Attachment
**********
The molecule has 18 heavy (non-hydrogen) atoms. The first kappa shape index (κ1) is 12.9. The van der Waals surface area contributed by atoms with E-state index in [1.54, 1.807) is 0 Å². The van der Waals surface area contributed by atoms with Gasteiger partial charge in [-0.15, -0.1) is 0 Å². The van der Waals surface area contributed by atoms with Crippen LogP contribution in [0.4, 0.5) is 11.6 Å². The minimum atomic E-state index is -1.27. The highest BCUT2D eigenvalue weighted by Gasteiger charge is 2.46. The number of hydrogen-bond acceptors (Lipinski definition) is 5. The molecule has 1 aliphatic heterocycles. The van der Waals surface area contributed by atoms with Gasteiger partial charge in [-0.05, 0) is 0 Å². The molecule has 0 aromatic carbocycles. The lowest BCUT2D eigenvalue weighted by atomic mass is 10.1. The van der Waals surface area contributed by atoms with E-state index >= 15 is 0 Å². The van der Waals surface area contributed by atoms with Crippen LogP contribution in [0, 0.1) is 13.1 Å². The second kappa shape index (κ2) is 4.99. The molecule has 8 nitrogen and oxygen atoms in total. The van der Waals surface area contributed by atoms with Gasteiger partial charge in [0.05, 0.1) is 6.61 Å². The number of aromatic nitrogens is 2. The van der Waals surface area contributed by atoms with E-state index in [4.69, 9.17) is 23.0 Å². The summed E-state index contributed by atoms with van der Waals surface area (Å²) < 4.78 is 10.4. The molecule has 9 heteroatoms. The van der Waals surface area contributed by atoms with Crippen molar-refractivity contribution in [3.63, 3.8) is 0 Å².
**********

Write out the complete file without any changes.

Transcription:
The molecule has 18 heavy (non-hydrogen) atoms. The first kappa shape index (κ1) is 12.9. The van der Waals surface area contributed by atoms with E-state index in [1.54, 1.807) is 0 Å². The van der Waals surface area contributed by atoms with Gasteiger partial charge in [-0.15, -0.1) is 0 Å². The van der Waals surface area contributed by atoms with Crippen LogP contribution in [0.4, 0.5) is 11.6 Å². The minimum atomic E-state index is -1.27. The highest BCUT2D eigenvalue weighted by Gasteiger charge is 2.46. The number of hydrogen-bond acceptors (Lipinski definition) is 5. The molecule has 1 aliphatic heterocycles. The van der Waals surface area contributed by atoms with Gasteiger partial charge in [-0.05, 0) is 0 Å². The molecule has 0 aromatic carbocycles. The lowest BCUT2D eigenvalue weighted by atomic mass is 10.1. The van der Waals surface area contributed by atoms with E-state index >= 15 is 0 Å². The van der Waals surface area contributed by atoms with Crippen LogP contribution in [0, 0.1) is 13.1 Å². The second kappa shape index (κ2) is 4.99. The molecule has 8 nitrogen and oxygen atoms in total. The van der Waals surface area contributed by atoms with Gasteiger partial charge in [0.05, 0.1) is 6.61 Å². The number of aromatic nitrogens is 2. The van der Waals surface area contributed by atoms with E-state index in [4.69, 9.17) is 23.0 Å². The summed E-state index contributed by atoms with van der Waals surface area (Å²) < 4.78 is 10.4. The molecule has 9 heteroatoms. The van der Waals surface area contributed by atoms with Crippen molar-refractivity contribution in [3.63, 3.8) is 0 Å².